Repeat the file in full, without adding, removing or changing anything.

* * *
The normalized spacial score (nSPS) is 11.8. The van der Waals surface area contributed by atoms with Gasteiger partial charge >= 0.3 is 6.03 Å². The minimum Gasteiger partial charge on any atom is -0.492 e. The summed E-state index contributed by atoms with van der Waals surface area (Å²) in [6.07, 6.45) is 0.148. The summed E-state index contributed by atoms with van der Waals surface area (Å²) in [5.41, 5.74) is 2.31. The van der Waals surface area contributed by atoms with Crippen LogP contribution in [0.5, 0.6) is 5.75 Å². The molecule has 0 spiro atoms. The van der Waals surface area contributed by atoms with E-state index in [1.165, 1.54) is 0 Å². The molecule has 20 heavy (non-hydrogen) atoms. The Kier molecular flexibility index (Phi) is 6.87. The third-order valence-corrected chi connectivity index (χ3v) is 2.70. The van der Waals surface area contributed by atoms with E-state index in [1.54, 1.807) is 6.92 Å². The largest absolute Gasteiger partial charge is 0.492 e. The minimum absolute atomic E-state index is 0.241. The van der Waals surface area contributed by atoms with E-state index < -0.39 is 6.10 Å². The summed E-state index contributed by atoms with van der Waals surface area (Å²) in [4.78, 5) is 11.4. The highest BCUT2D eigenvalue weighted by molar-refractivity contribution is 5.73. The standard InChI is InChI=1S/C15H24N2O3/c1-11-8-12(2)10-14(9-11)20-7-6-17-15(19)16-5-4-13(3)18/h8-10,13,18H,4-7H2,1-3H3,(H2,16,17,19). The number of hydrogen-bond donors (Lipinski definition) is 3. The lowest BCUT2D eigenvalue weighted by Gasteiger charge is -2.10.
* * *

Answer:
The normalized spacial score (nSPS) is 11.8. The van der Waals surface area contributed by atoms with Gasteiger partial charge >= 0.3 is 6.03 Å². The minimum Gasteiger partial charge on any atom is -0.492 e. The summed E-state index contributed by atoms with van der Waals surface area (Å²) in [6.07, 6.45) is 0.148. The summed E-state index contributed by atoms with van der Waals surface area (Å²) in [5.41, 5.74) is 2.31. The van der Waals surface area contributed by atoms with Crippen LogP contribution in [0.5, 0.6) is 5.75 Å². The molecule has 0 spiro atoms. The van der Waals surface area contributed by atoms with E-state index in [1.165, 1.54) is 0 Å². The molecule has 20 heavy (non-hydrogen) atoms. The Kier molecular flexibility index (Phi) is 6.87. The third-order valence-corrected chi connectivity index (χ3v) is 2.70. The van der Waals surface area contributed by atoms with E-state index in [1.54, 1.807) is 6.92 Å². The largest absolute Gasteiger partial charge is 0.492 e. The minimum absolute atomic E-state index is 0.241. The van der Waals surface area contributed by atoms with E-state index < -0.39 is 6.10 Å². The summed E-state index contributed by atoms with van der Waals surface area (Å²) in [4.78, 5) is 11.4. The highest BCUT2D eigenvalue weighted by molar-refractivity contribution is 5.73. The standard InChI is InChI=1S/C15H24N2O3/c1-11-8-12(2)10-14(9-11)20-7-6-17-15(19)16-5-4-13(3)18/h8-10,13,18H,4-7H2,1-3H3,(H2,16,17,19). The number of hydrogen-bond donors (Lipinski definition) is 3. The lowest BCUT2D eigenvalue weighted by Gasteiger charge is -2.10.